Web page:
These bandhas are important because they work as pranic gateways to control the flow of life force energy through the nadis. Clearing away energetic blockages by learning to regulate the movement of prana through the bandhas is a powerful way to bring about health, restore inner balance and, according to some, develop yogic powers (or siddhis).

One of the ultimate goals of the Hatha yoga tradition is to awaken kundalini shakti, which normally lies dormant at the base of the spine. Awakening this kundalini energy leads to ultimate liberation, but in order to achieve this liberation, yogis need to learn to focus and control the movement of prana.

Read: Kundalini Shakti: The Meaning of the Sleeping Serpent

It Stimulates the Throat Chakra

Simhasana stimulates the throat chakra (visuddha), which is the center of communication and self-expression. Activating the throat chakra encourages the movement of prana in the kurma nadi. This nadi originates at the muladhara region at the base of the body and travels up into the base of the throat.

visuddha throat chakra

The kurma nadi helps to regulate feelings of groundedness and stillness. Lion’s breath clears out any pranic blockages, freeing prana to flow unobstructed through the kurma nadi. This action leaves us feeling deeply centered in our body and helps quiet the chatter of the monkey mind. It also dispels negativity and clears emotional blockages.

Read: Balancing Visuddha: How to Realign Your Throat Chakra

It Relaxes Facial Muscles

On a physiological level, simhasana works to relax our facial muscles, from our throat, nose, eyes and ears. It engages the platysma muscle, a thin broad band of muscles that runs from the top of the chest over the collarbones and up to the top of the chin.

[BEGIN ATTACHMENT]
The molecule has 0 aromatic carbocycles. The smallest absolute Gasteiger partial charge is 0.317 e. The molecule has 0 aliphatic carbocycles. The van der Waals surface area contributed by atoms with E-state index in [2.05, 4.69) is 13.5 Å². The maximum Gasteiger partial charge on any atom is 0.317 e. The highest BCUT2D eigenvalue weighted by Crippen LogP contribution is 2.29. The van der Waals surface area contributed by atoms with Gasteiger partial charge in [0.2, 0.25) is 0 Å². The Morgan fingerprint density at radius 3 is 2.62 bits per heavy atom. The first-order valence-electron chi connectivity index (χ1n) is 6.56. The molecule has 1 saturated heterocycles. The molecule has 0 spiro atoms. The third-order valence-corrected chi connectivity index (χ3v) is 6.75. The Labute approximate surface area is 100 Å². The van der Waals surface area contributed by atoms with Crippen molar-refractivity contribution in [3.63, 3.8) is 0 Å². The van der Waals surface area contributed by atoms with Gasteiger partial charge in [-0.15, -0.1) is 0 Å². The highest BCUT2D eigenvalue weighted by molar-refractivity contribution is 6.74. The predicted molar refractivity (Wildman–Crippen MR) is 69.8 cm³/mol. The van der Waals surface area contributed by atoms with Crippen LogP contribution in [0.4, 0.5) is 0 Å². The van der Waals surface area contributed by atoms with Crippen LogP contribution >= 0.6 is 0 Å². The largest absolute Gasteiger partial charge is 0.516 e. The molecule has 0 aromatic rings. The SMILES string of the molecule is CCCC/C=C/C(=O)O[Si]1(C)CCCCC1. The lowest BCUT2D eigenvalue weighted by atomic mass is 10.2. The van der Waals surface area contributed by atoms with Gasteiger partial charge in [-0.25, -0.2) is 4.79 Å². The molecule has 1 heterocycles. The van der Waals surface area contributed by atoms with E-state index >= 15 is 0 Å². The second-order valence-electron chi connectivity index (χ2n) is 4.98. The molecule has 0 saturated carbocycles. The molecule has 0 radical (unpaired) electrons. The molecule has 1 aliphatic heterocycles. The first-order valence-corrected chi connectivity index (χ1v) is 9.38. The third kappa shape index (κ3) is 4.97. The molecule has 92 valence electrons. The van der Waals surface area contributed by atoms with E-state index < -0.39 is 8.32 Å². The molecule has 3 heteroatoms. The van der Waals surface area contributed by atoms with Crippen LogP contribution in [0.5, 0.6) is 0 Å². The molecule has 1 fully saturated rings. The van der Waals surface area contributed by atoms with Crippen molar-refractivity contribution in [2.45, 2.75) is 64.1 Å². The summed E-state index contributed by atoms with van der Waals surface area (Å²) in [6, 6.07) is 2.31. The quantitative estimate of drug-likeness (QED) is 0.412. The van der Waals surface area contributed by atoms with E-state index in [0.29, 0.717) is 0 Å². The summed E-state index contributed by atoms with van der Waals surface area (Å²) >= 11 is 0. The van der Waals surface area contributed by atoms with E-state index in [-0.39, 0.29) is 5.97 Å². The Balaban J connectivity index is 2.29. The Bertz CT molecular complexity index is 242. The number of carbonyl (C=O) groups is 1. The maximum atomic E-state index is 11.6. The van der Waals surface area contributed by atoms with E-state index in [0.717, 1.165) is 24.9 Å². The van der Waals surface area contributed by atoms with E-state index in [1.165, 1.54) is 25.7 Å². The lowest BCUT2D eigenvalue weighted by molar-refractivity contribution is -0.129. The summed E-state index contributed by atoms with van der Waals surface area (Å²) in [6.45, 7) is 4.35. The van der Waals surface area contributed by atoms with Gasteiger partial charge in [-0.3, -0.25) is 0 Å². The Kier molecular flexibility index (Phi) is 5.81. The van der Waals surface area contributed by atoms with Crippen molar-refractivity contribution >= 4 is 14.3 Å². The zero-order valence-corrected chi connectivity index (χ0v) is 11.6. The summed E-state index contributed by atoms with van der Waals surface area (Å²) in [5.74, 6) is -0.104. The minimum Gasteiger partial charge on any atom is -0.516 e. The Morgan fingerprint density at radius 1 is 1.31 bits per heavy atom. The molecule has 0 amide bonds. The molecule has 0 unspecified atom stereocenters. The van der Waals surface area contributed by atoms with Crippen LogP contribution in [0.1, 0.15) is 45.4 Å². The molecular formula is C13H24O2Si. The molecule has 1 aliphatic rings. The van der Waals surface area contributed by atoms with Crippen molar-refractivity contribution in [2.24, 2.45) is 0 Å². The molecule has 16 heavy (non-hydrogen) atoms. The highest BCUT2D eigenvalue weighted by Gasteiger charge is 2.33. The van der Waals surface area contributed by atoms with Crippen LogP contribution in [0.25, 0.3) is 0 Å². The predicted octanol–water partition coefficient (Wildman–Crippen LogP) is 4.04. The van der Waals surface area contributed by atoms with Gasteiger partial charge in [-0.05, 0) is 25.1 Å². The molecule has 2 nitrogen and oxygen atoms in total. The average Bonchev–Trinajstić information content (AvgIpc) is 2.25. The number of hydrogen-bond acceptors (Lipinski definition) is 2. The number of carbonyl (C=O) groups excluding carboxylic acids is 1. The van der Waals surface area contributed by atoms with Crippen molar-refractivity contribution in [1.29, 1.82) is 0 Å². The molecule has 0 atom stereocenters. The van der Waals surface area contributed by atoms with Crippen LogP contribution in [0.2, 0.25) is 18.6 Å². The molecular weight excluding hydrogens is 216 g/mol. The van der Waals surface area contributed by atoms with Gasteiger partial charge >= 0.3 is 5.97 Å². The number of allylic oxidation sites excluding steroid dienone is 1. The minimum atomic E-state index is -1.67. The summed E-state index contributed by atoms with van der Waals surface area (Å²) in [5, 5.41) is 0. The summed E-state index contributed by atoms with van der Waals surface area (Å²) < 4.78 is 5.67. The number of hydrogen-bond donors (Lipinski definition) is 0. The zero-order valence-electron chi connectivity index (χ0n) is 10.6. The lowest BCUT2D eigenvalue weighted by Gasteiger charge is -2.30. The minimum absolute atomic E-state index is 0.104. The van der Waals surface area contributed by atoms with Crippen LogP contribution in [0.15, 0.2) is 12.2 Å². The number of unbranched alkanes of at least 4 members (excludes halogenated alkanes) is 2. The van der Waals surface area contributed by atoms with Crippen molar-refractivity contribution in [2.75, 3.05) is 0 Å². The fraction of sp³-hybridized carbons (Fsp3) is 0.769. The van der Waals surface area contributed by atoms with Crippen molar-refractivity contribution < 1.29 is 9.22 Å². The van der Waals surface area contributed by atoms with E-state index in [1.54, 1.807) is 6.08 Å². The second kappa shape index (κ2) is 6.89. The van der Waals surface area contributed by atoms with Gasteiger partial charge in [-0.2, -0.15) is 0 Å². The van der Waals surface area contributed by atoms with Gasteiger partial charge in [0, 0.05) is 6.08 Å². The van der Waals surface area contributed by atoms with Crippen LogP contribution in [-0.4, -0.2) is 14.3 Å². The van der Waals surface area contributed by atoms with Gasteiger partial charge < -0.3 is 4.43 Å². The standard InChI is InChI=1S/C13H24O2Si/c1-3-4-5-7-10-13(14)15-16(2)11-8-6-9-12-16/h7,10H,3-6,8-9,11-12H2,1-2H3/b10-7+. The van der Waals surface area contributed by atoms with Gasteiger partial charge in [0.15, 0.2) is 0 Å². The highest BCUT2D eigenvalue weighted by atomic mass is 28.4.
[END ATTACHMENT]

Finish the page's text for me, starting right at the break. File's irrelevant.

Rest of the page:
It tones the face and neck, making it an excellent anti-aging asana! Engaging the platysma also works to strengthen our vocal chords and by increasing circulation to the throat region, it helps us to develop a rich sonorous voice. Some yogis also claim that it cleans the tongue and can clear the breath.

Unleashing Your Inner Lion

As you can see, lion’s breath is an incredibly effective breathing technique for energizing your yoga practice. I recommend it anytime you’re feeling down, have low energy or are feeling overwhelmed by the pressures of modern-day life. It’s a great way to liven up your practice and bring a smile to your face.

So go ahead, what are you waiting for? Unleash your inner lion!

During These Times of Stress and Uncertainty Your Doshas May Be Unbalanced.

To help you bring attention to your doshas and to identify what your predominant dosha is, we created the following quiz.

Try not to stress over every question, but simply answer based off your intuition. After all, you know yourself better than anyone else.

Share This Article

  • Facebook
  • Pinterest
  • Twitter

Written by Alina Prax | Editor/Writer

Alina Prax

Alina has been an avid yogi for over 20 years. After completing her Sanskrit studies at the University of Texas-Austin, she traveled to northern India on a pilgrimage to various holy sites to celebrate. She holds a 300-hour yoga teacher certificate from Dharma Yoga, a Buddhist-based asana practice. Over the years, she has had the honor of studying with some inspiring teachers such as Richard Freeman, Shannon Gannon and the late Sri K. Pattabhi Jois. She is thrilled to be part of the Yogapedia editorial team, helping to craft beautiful and meaningful articles about yoga and the spiritual path.

Related Articles

Go back to top